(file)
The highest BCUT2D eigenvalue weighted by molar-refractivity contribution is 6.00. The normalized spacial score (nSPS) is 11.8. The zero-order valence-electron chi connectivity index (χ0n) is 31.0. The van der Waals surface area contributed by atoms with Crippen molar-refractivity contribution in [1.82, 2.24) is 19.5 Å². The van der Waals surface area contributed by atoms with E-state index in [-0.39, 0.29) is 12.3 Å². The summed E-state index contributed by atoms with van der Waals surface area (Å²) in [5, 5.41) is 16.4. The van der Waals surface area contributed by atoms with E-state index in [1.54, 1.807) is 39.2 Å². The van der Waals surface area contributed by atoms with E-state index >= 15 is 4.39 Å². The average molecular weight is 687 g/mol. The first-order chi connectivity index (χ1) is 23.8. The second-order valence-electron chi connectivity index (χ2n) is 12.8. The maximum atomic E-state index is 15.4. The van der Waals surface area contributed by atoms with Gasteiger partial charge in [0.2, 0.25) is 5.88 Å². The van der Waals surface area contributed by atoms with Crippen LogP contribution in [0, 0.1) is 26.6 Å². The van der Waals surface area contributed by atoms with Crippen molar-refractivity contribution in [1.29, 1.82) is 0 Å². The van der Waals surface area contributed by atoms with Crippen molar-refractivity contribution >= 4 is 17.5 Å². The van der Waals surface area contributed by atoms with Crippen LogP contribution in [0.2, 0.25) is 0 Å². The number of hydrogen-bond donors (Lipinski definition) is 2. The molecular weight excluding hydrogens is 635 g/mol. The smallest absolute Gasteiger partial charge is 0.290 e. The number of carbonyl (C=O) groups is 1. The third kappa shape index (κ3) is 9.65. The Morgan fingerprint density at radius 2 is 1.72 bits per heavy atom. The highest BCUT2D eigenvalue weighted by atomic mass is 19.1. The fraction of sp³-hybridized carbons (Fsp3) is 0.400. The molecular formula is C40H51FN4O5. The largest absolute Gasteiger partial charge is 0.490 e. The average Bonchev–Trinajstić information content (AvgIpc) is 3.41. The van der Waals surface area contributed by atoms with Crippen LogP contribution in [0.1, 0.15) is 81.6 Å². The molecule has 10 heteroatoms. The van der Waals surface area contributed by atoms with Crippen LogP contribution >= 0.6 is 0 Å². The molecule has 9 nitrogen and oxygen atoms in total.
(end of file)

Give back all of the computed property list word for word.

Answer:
The highest BCUT2D eigenvalue weighted by molar-refractivity contribution is 6.00. The normalized spacial score (nSPS) is 11.8. The zero-order valence-electron chi connectivity index (χ0n) is 31.0. The van der Waals surface area contributed by atoms with Crippen molar-refractivity contribution in [1.82, 2.24) is 19.5 Å². The van der Waals surface area contributed by atoms with E-state index in [-0.39, 0.29) is 12.3 Å². The summed E-state index contributed by atoms with van der Waals surface area (Å²) in [5, 5.41) is 16.4. The van der Waals surface area contributed by atoms with E-state index in [1.54, 1.807) is 39.2 Å². The van der Waals surface area contributed by atoms with E-state index >= 15 is 4.39 Å². The average molecular weight is 687 g/mol. The first-order chi connectivity index (χ1) is 23.8. The second-order valence-electron chi connectivity index (χ2n) is 12.8. The maximum atomic E-state index is 15.4. The van der Waals surface area contributed by atoms with Gasteiger partial charge in [0.2, 0.25) is 5.88 Å². The van der Waals surface area contributed by atoms with Crippen LogP contribution in [0, 0.1) is 26.6 Å². The van der Waals surface area contributed by atoms with Crippen molar-refractivity contribution in [1.29, 1.82) is 0 Å². The van der Waals surface area contributed by atoms with Crippen molar-refractivity contribution >= 4 is 17.5 Å². The van der Waals surface area contributed by atoms with Crippen LogP contribution in [0.2, 0.25) is 0 Å². The number of hydrogen-bond donors (Lipinski definition) is 2. The molecular weight excluding hydrogens is 635 g/mol. The smallest absolute Gasteiger partial charge is 0.290 e. The number of carbonyl (C=O) groups is 1. The third kappa shape index (κ3) is 9.65. The Morgan fingerprint density at radius 2 is 1.72 bits per heavy atom. The highest BCUT2D eigenvalue weighted by atomic mass is 19.1. The fraction of sp³-hybridized carbons (Fsp3) is 0.400. The molecular formula is C40H51FN4O5. The largest absolute Gasteiger partial charge is 0.490 e. The average Bonchev–Trinajstić information content (AvgIpc) is 3.41. The van der Waals surface area contributed by atoms with Crippen LogP contribution in [0.1, 0.15) is 81.6 Å². The molecule has 10 heteroatoms. The van der Waals surface area contributed by atoms with Crippen LogP contribution >= 0.6 is 0 Å². The molecule has 9 nitrogen and oxygen atoms in total.